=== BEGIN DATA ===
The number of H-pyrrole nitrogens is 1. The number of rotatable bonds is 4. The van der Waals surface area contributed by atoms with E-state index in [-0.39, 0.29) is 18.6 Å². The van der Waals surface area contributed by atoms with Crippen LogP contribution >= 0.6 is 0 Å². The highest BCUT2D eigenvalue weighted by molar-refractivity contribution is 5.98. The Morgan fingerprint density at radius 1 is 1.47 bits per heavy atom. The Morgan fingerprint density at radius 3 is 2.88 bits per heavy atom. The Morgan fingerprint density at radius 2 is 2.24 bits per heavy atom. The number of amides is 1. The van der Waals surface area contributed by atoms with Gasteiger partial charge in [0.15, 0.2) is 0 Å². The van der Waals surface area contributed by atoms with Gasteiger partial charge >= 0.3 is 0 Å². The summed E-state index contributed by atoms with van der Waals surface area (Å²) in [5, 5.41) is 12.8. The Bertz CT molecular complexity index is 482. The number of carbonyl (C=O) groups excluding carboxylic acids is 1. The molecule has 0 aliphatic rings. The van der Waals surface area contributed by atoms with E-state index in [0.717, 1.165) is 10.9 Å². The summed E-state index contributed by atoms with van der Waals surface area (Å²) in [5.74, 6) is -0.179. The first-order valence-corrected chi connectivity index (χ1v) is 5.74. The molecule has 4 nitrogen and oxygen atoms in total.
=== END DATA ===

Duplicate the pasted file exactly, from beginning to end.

The number of H-pyrrole nitrogens is 1. The number of rotatable bonds is 4. The van der Waals surface area contributed by atoms with E-state index in [-0.39, 0.29) is 18.6 Å². The van der Waals surface area contributed by atoms with Crippen LogP contribution >= 0.6 is 0 Å². The highest BCUT2D eigenvalue weighted by molar-refractivity contribution is 5.98. The Morgan fingerprint density at radius 1 is 1.47 bits per heavy atom. The Morgan fingerprint density at radius 3 is 2.88 bits per heavy atom. The Morgan fingerprint density at radius 2 is 2.24 bits per heavy atom. The number of amides is 1. The van der Waals surface area contributed by atoms with Gasteiger partial charge in [0.15, 0.2) is 0 Å². The van der Waals surface area contributed by atoms with Gasteiger partial charge >= 0.3 is 0 Å². The summed E-state index contributed by atoms with van der Waals surface area (Å²) in [5, 5.41) is 12.8. The Bertz CT molecular complexity index is 482. The number of carbonyl (C=O) groups excluding carboxylic acids is 1. The molecule has 0 aliphatic rings. The van der Waals surface area contributed by atoms with E-state index in [0.717, 1.165) is 10.9 Å². The summed E-state index contributed by atoms with van der Waals surface area (Å²) in [5.74, 6) is -0.179. The first-order valence-corrected chi connectivity index (χ1v) is 5.74. The molecule has 4 nitrogen and oxygen atoms in total.